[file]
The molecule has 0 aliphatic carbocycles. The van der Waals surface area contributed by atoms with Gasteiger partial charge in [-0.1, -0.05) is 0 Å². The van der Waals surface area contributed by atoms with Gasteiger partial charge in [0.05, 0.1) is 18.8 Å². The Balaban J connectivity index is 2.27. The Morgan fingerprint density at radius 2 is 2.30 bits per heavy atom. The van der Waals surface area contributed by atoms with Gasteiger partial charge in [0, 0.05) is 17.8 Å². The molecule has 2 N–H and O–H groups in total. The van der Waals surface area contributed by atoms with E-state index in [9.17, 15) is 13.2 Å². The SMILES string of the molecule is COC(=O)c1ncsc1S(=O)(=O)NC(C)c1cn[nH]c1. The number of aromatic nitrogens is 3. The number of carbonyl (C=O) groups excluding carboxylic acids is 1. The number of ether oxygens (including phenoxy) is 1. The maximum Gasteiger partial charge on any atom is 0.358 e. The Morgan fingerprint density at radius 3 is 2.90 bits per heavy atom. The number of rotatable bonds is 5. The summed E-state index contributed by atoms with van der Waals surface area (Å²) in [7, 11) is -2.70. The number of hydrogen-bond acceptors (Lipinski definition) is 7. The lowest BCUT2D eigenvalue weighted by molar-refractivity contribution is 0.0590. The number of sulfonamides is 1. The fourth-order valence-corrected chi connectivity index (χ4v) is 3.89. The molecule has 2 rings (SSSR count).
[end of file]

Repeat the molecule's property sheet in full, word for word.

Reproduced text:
The molecule has 0 aliphatic carbocycles. The van der Waals surface area contributed by atoms with Gasteiger partial charge in [-0.1, -0.05) is 0 Å². The van der Waals surface area contributed by atoms with Gasteiger partial charge in [0.05, 0.1) is 18.8 Å². The Balaban J connectivity index is 2.27. The Morgan fingerprint density at radius 2 is 2.30 bits per heavy atom. The van der Waals surface area contributed by atoms with Gasteiger partial charge in [0, 0.05) is 17.8 Å². The molecule has 2 N–H and O–H groups in total. The van der Waals surface area contributed by atoms with E-state index in [9.17, 15) is 13.2 Å². The SMILES string of the molecule is COC(=O)c1ncsc1S(=O)(=O)NC(C)c1cn[nH]c1. The number of aromatic nitrogens is 3. The number of carbonyl (C=O) groups excluding carboxylic acids is 1. The number of ether oxygens (including phenoxy) is 1. The maximum Gasteiger partial charge on any atom is 0.358 e. The Morgan fingerprint density at radius 3 is 2.90 bits per heavy atom. The number of rotatable bonds is 5. The summed E-state index contributed by atoms with van der Waals surface area (Å²) in [7, 11) is -2.70. The number of hydrogen-bond acceptors (Lipinski definition) is 7. The lowest BCUT2D eigenvalue weighted by molar-refractivity contribution is 0.0590. The number of sulfonamides is 1. The fourth-order valence-corrected chi connectivity index (χ4v) is 3.89. The molecule has 2 rings (SSSR count).